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Ferrari 458

 

The Ferrari 458 is wider, longer and lower than its predecessor and more performance-focussed

A Ferrari that’s easy to drive every day might seem like sacrilege, until you drive one in less-than-ideal conditions: punt over half a million dollars-worth of supercar along spearing straights then across a switchback mountain road – in the snow. That was our Ferrari 458 drive, and I’m impressed.

The 430 replacement is wider, longer and lower than its predecessor and more performance-focussed, given the California now fills the softer spot in the line-up.

There are links between the two – the all-aluminium chassis uses the same modular format and the same basic direct-injection mid-mounted normally-aspirated 4499cc 419kW/540Nm V8 engine – tuned for this application and mated to a development of the seven-speed dual-clutch transmission, with altered gearing and quicker gear actuation, and the e-diff, F1-Trac traction control and ABS all orchestrated by one ECU.

This car delivers up to 15 per cent more torque at low to medium revs than its 430 predecessor, and 80 per cent of it’s on tap from 3250rpm to the 9000rpm at which power peaks; that’s a colossal shove up the butt, delivered more frugally thanks to a host of clever technical innovations. Claimed thirst is 13.2l/100km – no doubt obtained via a decidedly un-Ferrari-like frugal driving style.

The same basic mulit-link rear suspension set-up gets different bushes to suit this car, and new software and hardware for the Magnetorheological magnetic suspension (SCM2) to accelerate response.

And response is pretty damn quick. The 458 gets from zero to 100kmh in a very busy 3.4 seconds, to 200 in 10.4 seconds, and reaches 325kmh. And thanks to those massive, 389mm front and 360mm rear carbon ceramic brakes tucked into the 20-inch wheels and the high-performance ABS it’ll brake from 100 to zero in 32.5 metres.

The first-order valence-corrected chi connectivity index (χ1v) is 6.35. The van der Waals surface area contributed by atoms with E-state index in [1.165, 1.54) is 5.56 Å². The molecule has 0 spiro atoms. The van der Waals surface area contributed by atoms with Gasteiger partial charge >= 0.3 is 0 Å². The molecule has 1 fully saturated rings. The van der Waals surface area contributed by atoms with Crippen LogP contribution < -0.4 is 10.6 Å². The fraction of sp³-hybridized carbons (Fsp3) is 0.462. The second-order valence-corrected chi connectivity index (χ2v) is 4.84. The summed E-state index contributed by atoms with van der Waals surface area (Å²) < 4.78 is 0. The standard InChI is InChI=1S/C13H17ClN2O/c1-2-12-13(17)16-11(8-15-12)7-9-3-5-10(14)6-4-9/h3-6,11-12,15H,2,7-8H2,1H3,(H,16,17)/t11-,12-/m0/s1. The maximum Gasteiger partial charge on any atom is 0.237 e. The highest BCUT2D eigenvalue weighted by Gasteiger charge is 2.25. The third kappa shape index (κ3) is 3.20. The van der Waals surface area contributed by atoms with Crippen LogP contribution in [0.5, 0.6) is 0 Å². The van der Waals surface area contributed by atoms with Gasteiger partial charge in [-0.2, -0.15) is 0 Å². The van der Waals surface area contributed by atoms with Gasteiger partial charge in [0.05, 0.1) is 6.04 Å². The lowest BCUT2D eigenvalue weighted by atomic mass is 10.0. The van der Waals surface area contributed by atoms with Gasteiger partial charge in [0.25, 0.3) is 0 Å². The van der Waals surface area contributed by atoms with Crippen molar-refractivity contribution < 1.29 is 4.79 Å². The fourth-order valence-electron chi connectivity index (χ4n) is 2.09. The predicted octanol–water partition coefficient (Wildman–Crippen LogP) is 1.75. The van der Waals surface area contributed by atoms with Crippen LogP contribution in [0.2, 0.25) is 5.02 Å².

This car can despatch a lap of Fiorano as quickly as the 430’s race variant, yet it is the standard road car. Fortunately it grips the road like a neurotic toddler to its mum; anal attention to aerodynamics has given this car higher downforce at 325kmh than an Enzo.

I didn’t reach 325kmh – the snow, remember? – but did manage twice NZ’s open road limit, with the Manettino switch set to ‘race’ setting to hone the transmission, suspension, ABS, ESP and traction control. It also opens exhaust bypass flaps in the muffler for a riotously anti-social soundtrack that is never less than entertaining.

Climbing into the Appenines, with snow now piled higher than the Armco and at times crsip across the road I knocked her back to ‘sport’. ‘Slippery surface’ was never required and I wasn’t game to try the race-track-focussed settings that largely disable the electronic nannies.

Up here, where the road was lumpy and traction all important, I tapped the ‘suspension decoupling’ switch. It doesn’t decouple anything, just softens damper response to keep your rubber to the road.

Seems to work.

As does having so many functions as buttons on the steering wheel – wipers, lights, indicators, Manettino, gears. That sounds confusing but seemed to work, as you access the lot without removing your hand from the wheel.

Soon I was swivelling the car round corners almost as if they were warm and dry, the motor howling and crackling and straining at the leash. We despatched our test loop in half the time allowed, so went back out to take pics – and have another squirt.

You expect to be stirred by this brand, and by any car costing around $580,000. You don’t expect such performance alongside the ability to tackle a real-world road in snowy conditions.

Truly impressive.

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